Credit…Dale De La Rey/Agence France-Presse — Getty Images
The World Health Organization, often criticized for being too slow to declare in 2020 that a pandemic was underway, now says — two years to the day after making that declaration — that many countries are being too quick to declare it over and let down their guard.
By the time Dr. Tedros Adhanom Ghebreyesus, the agency’s director general, officially declared the spread of the coronavirus to be a pandemic in the early evening of March 11, 2020, the virus was already known to have infected more than 120,000 people in 114 countries, killing about 4,300.
Then as now, the agency, an arm of the United Nations, tended to move cautiously and methodically. It was only after weeks of near-daily media briefings, in which he called on the organization’s nearly 200 member countries to contain the virus through testing, contact tracing and isolation of those who might be infected, that Dr. Tedros made the change to calling the crisis a pandemic. He did it, he said then, to attract attention, because many countries were not taking seriously the group’s earlier declaration of a public health emergency.
“My first comment that day was, it was about time,” Dr. Georges Benjamin, the executive director of the American Public Health Association, recalled in an interview this week. “We had been in a pandemic for a while, and not necessarily behaving that way. We needed that message to jump-start it, from a global perspective.”
That day, the N.B.A. suspended its season and the actors Tom Hanks and Rita Wilson, his wife, announced they had contracted the virus. In the days that followed, Broadway closed its curtains, stock markets plunged and schools and businesses shut their doors. President Donald J. Trump shut U.S. borders to most travelers from continental Europe. The known toll in the United States on March 11 stood at 1,263 cases and 37 deaths; soon the nation would be the global epicenter of the pandemic.
Two years later, American states and many countries are rushing to drop public health precautions, reduce testing and lift restrictions, citing the swift decline of the Omicron surge — and the W.H.O. is saying: Not so fast.
In several forums this week, the agency urged continued vigilance, especially about inequities. In a stark update on the threat the virus continues to pose, the W.H.O.’s regional arm for the Americas said that the Western Hemisphere, with less than 13 percent of the world’s population, had reported 63 percent of all new known coronavirus cases in the first two months of 2022.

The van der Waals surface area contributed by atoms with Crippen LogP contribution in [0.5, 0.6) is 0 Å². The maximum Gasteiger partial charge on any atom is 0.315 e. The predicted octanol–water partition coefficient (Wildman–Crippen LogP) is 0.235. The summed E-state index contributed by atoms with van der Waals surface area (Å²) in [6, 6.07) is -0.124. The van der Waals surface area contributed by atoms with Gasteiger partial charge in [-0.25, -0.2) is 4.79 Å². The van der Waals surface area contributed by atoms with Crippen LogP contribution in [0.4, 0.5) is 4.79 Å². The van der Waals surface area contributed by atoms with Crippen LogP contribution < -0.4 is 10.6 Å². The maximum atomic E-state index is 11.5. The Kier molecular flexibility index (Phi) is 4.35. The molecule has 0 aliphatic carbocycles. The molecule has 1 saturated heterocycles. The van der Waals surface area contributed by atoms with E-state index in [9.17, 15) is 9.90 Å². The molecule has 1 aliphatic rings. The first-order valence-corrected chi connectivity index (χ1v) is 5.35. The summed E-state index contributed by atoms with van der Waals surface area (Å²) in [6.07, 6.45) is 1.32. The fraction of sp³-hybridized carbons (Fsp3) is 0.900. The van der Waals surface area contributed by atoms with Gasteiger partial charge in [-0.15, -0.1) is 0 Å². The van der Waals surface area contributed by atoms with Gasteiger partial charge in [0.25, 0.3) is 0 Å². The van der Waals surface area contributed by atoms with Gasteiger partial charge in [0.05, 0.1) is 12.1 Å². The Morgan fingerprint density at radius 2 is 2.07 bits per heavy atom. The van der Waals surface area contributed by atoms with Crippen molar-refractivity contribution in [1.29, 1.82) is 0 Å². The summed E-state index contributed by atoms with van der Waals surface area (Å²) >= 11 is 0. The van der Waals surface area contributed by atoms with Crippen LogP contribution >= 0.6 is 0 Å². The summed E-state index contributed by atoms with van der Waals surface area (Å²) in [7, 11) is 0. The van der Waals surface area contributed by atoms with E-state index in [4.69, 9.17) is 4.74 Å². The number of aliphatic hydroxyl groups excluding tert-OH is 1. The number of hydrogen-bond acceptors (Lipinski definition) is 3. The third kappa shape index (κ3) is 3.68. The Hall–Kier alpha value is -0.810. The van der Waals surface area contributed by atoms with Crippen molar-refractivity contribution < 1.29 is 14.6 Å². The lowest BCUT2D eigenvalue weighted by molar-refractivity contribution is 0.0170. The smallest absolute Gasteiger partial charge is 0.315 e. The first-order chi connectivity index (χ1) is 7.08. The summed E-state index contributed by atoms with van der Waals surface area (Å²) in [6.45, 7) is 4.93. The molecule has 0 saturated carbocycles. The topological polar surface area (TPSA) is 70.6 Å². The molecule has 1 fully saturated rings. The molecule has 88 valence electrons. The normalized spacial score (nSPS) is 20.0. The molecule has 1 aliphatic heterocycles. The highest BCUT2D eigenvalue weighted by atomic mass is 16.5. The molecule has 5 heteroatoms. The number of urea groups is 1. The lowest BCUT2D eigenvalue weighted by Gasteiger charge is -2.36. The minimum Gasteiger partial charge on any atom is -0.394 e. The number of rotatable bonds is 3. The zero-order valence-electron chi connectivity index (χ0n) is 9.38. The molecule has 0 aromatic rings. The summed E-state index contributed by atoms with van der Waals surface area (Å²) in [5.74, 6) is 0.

“This virus has fooled us every time,” Dr. Benjamin said. “That’s why they’re appropriately cautious.”
The agency has been trying for months to keep its wealthier member nations from racing far ahead of the rest. In August, the W.H.O. sought a moratorium on booster shots to free up vaccine doses for the billions of people still unvaccinated in poorer countries, with exceptions only for immunocompromised people. Not until Tuesday did the agency give a broader endorsement of booster shots.
Credit…Yonhap/EPA, via Shutterstock
That was followed on Wednesday by a new recommendation to greatly expand supplies of self-testing kits in poor countries, where professional testing can be burdensomely expensive.
“This inhibits our ability to see where the Covid-19 virus is, how it’s spreading and evolving,” Dr. Tedros said of the scarcity of testing in poor countries.
But it could be months before the test initiative makes much headway, if the struggles of Covax, the global coronavirus vaccine distribution program, are any guide. Only 14 percent of people in the low-income nations that Covax is meant to help most have received a dose, according to the Our World in Data project at the University of Oxford.
With more than 10 million new coronavirus cases reported last week — almost surely an undercount, because testing rates have declined significantly — the W.H.O.’s biggest challenge now is the same as it was two years ago: getting the member countries that finance its work to heed its warnings.
“The pandemic is far from over,” Dr. Tedros said on Wednesday, “and it will not be over anywhere until it’s over everywhere.”